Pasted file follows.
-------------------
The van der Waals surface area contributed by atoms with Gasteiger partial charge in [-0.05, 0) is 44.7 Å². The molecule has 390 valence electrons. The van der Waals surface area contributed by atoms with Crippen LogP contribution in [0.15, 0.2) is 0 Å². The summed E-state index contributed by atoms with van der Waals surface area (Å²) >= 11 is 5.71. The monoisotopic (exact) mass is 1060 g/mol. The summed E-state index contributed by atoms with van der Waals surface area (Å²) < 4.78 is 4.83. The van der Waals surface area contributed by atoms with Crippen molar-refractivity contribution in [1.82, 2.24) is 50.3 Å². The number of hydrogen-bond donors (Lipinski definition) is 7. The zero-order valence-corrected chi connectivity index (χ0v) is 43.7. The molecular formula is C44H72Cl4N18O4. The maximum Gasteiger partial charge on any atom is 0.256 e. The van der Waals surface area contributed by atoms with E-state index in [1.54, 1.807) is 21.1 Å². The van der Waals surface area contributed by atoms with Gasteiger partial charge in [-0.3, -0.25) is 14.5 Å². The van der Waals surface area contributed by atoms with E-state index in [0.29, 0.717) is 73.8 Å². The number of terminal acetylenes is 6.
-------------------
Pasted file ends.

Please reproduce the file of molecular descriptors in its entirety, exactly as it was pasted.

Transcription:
The van der Waals surface area contributed by atoms with Gasteiger partial charge in [-0.05, 0) is 44.7 Å². The molecule has 390 valence electrons. The van der Waals surface area contributed by atoms with Crippen LogP contribution in [0.15, 0.2) is 0 Å². The summed E-state index contributed by atoms with van der Waals surface area (Å²) >= 11 is 5.71. The monoisotopic (exact) mass is 1060 g/mol. The summed E-state index contributed by atoms with van der Waals surface area (Å²) < 4.78 is 4.83. The van der Waals surface area contributed by atoms with Crippen molar-refractivity contribution in [1.82, 2.24) is 50.3 Å². The number of hydrogen-bond donors (Lipinski definition) is 7. The zero-order valence-corrected chi connectivity index (χ0v) is 43.7. The molecular formula is C44H72Cl4N18O4. The maximum Gasteiger partial charge on any atom is 0.256 e. The van der Waals surface area contributed by atoms with E-state index in [1.54, 1.807) is 21.1 Å². The van der Waals surface area contributed by atoms with Gasteiger partial charge in [-0.3, -0.25) is 14.5 Å². The van der Waals surface area contributed by atoms with E-state index in [0.29, 0.717) is 73.8 Å². The number of terminal acetylenes is 6.